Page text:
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Growing evidence suggests that about one in five people infected with COVID-19 experience no symptoms — much lower than the number estimated early in the pandemic. Asymptomatic people also seem less likely than people with symptoms to transmit the infection to others. But researchers are divided about whether asymptomatic infections are acting as a ‘silent driver’ of outbreaks. That’s why precautions such as social distancing and wearing masks are so important, whether you have symptoms or not.
A home-testing kit that analyses urine for signs of breast cancer is the overall winner of the James Dyson Award for budding inventors. Biomedical engineer Judit Giró Benet designed the device, inspired by her own mother’s breast-cancer diagnosis. Benet hopes that the painless, non-invasive method will make it easier for people to spot breast cancer in its early stages.
A transparent plastic material made from crop waste that converts sunlight to electricity won the inaugural sustainability award in the competition. Engineer Carvey Ehren Maigue integrated particles derived from fruit and vegetable scraps to create panels that can generate power even from indirect ultraviolet light.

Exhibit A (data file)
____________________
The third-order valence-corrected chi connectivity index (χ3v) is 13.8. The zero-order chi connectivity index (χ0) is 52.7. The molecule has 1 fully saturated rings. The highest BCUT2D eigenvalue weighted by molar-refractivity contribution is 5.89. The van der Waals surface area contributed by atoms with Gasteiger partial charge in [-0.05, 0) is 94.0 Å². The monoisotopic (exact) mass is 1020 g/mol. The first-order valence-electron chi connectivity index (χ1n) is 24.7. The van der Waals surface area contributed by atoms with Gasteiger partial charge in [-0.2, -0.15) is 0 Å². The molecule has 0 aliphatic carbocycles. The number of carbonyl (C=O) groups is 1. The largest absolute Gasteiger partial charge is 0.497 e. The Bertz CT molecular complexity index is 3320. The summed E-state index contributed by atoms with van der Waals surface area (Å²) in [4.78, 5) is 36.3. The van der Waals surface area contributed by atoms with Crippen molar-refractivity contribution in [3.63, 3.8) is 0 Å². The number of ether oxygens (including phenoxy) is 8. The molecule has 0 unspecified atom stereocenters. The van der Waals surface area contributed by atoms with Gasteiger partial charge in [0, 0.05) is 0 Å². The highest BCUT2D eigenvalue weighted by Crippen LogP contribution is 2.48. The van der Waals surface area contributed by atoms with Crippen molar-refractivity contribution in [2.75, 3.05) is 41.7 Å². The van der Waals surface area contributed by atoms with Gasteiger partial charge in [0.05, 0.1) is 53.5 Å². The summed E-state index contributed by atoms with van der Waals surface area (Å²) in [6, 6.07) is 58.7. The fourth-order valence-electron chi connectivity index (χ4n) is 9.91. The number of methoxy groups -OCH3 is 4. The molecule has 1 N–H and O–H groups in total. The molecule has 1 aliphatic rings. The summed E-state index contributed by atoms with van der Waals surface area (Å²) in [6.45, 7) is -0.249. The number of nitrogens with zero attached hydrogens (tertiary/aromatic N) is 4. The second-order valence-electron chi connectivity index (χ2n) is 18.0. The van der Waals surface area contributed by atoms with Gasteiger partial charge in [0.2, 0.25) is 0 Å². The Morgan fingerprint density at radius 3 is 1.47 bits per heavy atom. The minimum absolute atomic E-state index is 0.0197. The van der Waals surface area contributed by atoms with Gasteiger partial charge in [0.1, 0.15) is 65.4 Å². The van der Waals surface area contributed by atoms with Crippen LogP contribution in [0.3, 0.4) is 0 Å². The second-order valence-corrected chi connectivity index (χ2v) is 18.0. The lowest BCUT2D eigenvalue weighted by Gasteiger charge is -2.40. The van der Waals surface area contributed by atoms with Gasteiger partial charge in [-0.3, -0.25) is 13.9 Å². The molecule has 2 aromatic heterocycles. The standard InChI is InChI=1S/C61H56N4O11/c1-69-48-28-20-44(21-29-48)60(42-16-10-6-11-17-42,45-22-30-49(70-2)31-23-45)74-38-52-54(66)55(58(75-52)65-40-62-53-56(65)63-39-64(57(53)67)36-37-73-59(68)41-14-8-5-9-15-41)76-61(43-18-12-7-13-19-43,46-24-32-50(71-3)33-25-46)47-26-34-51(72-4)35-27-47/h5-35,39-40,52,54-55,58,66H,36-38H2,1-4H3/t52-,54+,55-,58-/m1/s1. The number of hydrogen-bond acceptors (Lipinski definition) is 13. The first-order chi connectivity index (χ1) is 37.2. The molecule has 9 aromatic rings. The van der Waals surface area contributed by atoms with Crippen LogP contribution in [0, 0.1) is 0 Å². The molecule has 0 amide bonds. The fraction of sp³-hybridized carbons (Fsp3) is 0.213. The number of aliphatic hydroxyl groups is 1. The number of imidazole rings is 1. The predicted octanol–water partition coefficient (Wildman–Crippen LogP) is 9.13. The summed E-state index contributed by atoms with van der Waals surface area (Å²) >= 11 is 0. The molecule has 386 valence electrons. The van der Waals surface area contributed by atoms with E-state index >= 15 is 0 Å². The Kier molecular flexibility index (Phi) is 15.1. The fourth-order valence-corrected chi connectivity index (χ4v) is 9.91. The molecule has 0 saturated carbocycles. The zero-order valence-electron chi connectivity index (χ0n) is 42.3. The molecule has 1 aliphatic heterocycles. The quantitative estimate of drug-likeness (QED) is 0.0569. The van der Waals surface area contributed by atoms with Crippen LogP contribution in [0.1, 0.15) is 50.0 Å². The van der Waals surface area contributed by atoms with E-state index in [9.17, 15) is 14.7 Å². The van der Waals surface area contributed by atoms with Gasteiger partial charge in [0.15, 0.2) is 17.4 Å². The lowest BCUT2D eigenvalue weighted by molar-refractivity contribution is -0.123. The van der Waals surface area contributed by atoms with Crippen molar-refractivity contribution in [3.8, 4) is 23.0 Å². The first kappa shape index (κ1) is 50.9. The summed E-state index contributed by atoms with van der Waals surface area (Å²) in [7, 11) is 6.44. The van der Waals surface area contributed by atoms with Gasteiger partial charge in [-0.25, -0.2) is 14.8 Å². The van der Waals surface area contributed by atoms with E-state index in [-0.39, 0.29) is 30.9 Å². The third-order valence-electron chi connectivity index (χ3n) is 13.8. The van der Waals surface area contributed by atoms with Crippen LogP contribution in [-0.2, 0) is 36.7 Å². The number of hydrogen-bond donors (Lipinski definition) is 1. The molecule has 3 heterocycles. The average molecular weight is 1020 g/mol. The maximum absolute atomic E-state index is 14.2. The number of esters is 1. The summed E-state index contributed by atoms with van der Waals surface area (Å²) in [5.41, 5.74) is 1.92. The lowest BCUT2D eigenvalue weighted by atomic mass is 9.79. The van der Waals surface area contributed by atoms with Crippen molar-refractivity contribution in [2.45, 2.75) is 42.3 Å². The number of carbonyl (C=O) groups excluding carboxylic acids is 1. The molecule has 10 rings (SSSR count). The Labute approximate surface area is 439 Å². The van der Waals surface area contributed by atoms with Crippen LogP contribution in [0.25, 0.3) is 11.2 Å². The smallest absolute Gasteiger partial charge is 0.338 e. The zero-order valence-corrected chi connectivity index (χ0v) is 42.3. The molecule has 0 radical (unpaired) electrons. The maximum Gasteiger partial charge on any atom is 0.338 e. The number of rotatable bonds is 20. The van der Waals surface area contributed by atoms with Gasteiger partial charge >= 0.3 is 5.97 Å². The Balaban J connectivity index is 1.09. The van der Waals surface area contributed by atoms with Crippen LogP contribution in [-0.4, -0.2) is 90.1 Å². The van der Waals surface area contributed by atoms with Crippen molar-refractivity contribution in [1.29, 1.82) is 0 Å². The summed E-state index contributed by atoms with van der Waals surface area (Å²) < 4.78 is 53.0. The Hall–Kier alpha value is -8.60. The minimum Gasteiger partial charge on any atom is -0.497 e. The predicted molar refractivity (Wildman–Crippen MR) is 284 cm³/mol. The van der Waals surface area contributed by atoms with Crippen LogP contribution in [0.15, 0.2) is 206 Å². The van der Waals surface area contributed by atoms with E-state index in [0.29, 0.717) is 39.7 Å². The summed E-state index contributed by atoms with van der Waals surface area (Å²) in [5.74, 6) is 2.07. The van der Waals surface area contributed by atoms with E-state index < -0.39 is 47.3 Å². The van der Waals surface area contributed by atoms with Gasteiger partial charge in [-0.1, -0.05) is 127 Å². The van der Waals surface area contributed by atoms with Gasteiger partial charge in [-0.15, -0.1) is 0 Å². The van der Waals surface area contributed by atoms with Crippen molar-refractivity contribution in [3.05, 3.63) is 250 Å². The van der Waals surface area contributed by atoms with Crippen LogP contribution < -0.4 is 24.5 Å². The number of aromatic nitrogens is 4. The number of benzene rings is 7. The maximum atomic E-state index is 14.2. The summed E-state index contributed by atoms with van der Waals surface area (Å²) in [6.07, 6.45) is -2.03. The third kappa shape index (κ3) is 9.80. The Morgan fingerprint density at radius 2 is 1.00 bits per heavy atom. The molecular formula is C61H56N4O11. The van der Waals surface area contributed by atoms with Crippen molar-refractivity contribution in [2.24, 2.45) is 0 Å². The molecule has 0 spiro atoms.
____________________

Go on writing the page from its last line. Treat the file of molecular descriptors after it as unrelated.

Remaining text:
Features & opinion
From studies based on vulnerable populations to databases of faces collected without permission, facial-recognition research is experiencing an ethical upheaval. Journals, researchers and companies are being challenged over widely used data sets or research that could be used to oppress people. A Nature survey reveals that many researchers in this field agree that there is a problem. “A lot of people are now questioning why the computer-vision community dedicates so much energy to facial-recognition work when it’s so difficult to do it ethically,” says Deborah Raji, who researches artificial-intelligence accountability and works at the non-profit Internet foundation Mozilla. “I’m seeing a growing coalition that is just against this entire enterprise.”
Uneasy and insecure, postdoctoral researchers worldwide are experiencing great distress around their career prospects, workload and workplace culture. Nature’s first-ever survey of postdocs, which drew self-selecting responses from 7,670 postdoctoral researchers representing 93 nations, uncovered widespread concerns about the present and future. More than half have a negative view of their career outlook, and most would not recommend a scientific career to their younger self.
In Denmark, where prenatal screening is offered to every pregnant woman, only a handful of people with Down’s syndrome are born every year. This is despite the country’s good support for people with disabilities and the fact that people with Down’s can live a long, happy life. The situation throws light on the complex repercussions, both personal and societal, of selective reproduction. As the science of genetic testing expands, The Atlantic explores the pressure on individuals, the joys that arise from our differences and the blurry boundaries of what is ‘normal’.